What it Takes

Chrisie and I often joke that we’ve never really lived alone, just the two of us. That’s an exaggeration of course, but it is grounded in truth. Even in the first years of our marriage, we played host to several people who just needed a place to stay. The person who lived with us the longest is now my brother-in-law, and I can only hope I’ve had half as profound an effect on him as he did me.

I didn’t really know Matt at all when he came to live with us. He decided to leave where he was living (and it was a good decision), but his plans fell through and he ended up with us. I was troubled and worried at first, but now I am deeply thankful that he did.

He lived with us for two years, the first of which I worked second shift. That year, Matt formed the bulk of my social life. I worked four to midnight in Nashville and usually added at least a couple of hours of overtime. Chrisie was still in school, so she was gone when I woke up and I left for work before she got home. Pretty much everyone I knew was asleep when I was up and vice versa. Matt was the exception.

I got home at one or two in the morning and he was still playing video games. We sat and talked about anything and everything. Part of it was that we were the only two awake. In the beginning, even though I didn’t know him well, I still had a measure of respect for Matt for two main reasons. One was the decision that brought him to live with us. The other was how he handled another situation.

It’s no secret that he and my wife’s sister had their daughter while they were still in high school. One thing that always impressed me about Matt was that he never backed away from his responsibility, or down from my father-in-law. He intended to participate in his daughter’s life and didn’t care what he had to endure to do so. For me, he was the definition of a stand up guy. He had his faults (still does), but never let them distract from what he believed needed to be done.

I never had to ask about his thoughts on my niece, because he shared them freely during our late night talks. I remember the night he convinced me (though that was not his intent) that I could be a good father even though he didn’t know that’s what I was thinking about. He asked me to proofread a paper for one of his classes at APSU, but couldn’t have imagined the impact it would have.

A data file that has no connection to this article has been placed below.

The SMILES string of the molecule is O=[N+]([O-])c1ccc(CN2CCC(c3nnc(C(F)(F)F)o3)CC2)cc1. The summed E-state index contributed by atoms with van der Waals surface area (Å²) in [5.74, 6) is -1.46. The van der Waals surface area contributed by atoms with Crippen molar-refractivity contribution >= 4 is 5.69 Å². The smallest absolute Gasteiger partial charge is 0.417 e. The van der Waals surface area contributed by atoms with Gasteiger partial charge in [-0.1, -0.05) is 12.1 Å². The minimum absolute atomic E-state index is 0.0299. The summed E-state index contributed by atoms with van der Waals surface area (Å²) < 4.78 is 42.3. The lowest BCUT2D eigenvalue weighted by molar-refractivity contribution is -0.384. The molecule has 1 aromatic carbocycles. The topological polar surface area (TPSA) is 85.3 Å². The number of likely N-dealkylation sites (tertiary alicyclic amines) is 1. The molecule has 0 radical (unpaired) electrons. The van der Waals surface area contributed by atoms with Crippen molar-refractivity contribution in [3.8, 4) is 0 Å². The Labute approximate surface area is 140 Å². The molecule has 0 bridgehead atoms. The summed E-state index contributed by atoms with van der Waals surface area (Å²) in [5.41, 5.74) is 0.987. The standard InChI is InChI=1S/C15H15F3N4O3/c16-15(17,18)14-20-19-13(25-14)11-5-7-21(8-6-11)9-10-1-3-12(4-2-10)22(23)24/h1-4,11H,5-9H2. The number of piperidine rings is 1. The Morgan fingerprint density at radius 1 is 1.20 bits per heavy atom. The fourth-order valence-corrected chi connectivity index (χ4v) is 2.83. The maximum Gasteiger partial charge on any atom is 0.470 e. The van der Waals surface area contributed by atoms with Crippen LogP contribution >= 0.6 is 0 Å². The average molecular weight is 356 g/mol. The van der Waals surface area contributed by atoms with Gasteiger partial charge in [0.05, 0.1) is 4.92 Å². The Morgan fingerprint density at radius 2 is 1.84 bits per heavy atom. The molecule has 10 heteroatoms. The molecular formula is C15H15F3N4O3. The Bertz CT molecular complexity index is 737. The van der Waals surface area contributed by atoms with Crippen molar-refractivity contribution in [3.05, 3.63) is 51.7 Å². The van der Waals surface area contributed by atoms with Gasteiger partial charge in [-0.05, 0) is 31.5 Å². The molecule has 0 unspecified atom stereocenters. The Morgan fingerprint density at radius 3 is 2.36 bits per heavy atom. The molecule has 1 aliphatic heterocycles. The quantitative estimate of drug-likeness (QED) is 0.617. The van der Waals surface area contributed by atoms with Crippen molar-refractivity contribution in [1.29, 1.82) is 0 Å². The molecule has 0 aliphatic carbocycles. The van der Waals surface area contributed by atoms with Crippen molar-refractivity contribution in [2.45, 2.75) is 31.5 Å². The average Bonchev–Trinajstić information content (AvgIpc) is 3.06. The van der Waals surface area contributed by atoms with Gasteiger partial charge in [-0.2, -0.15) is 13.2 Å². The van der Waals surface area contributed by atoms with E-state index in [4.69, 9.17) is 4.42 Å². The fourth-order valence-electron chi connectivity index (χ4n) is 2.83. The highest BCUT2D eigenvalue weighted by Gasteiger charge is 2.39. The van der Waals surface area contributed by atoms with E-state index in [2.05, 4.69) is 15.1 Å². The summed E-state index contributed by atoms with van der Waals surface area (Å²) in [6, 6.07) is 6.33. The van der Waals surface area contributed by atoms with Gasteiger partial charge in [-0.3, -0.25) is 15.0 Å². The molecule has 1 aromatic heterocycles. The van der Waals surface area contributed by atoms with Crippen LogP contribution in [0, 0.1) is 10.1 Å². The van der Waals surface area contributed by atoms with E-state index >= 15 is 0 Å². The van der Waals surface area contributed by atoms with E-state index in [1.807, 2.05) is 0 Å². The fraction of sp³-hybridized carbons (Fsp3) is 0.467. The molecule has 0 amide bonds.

Chrisie was ready for a child long before I was and she, um, clearly expressed her desire for us to become parents. I had misgivings for a variety of reasons, not the least of which was a fear of not being a good father. Matt wrote about the responsibilities of fatherhood. It was partially a response to something a classmate had said and partially just his thoughts on being a father.

As I read, I realized that not only could I be a good father, but I wanted to be one. It was nearly a year before I admitted it to my wife, but that was the night I finally glimpsed what it takes to be a good father. I saw it in Matt’s paper, but I more saw it in him even as he played Xbox. His love and drive for his daughter was palatable and I saw, in a moment, how I could be one  as well.

He still lived with us when our daughter was born, but soon moved out. A couple of years later he married Chrisie’s sister. I told him at the time, but I still wonder if he really believes that I was excited to become related to him. That excitement came from our late night talks, but also from one of my favorite memories of when Autumn was born.

I had a terrible night in the hospital, mainly because there was nowhere for me to sleep. In the morning, Chrisie insisted that I go home to rest. I consented to going for a shower, but planned to return immediately afterwards. When I got home, I found Matt asleep on Chrisie and mine’s still made bed. He lay on top of the covers and clutched the phone as the television droned in the background. I tried not to wake him, but he stirred anyway.

“Is it morning?” he asked.

“Yeah.”

“What are you doing here?”

“Chrisie made me come home for a bit. What are you doing?”

“Well, I fell asleep here with the phone just in case you needed anything. I wanted to be sure I woke up if you did.”

In that moment I understood, better than I ever had before, what it takes to be a good father. Real love. Real compassion. Real desire to see it through. Even if he reads this, he may never know just how much I learned the morning I saw him asleep on my bed with the phone. The moment I saw that he knew what it takes.

© Leighton Brown and Stories Now Told, 2011. Unauthorized use and/or duplication of this material without express and written permission from Leighton Brown is strictly prohibited. Excerpts and links may be used, provided that full and clear credit is given to Leighton Brown and Stories Now Told with appropriate and specific direction to the original content. For more information, please see the Copyright page.
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About leighton

I could be considered a true Renaissance Man after having a long and storied (seriously, people actually tell stories about it) college experience and varied careers. I am also a shameless self-promoter (who did you think was writing this anyway?) who is prone to flights of fancy, an abundance of passion on any given subject, ,obsessive behavior, spontaneous storytelling (whether anyone listens or not), and making parenthetical references. I would also be thrilled if I heard someone use the word "raconteur" to describe me.
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2 Responses to What it Takes

  1. Terry says:

    A radical understatement, but, yay for good family!

  2. George says:

    I agree 100% Matt is a class act and someone I respect very much!!

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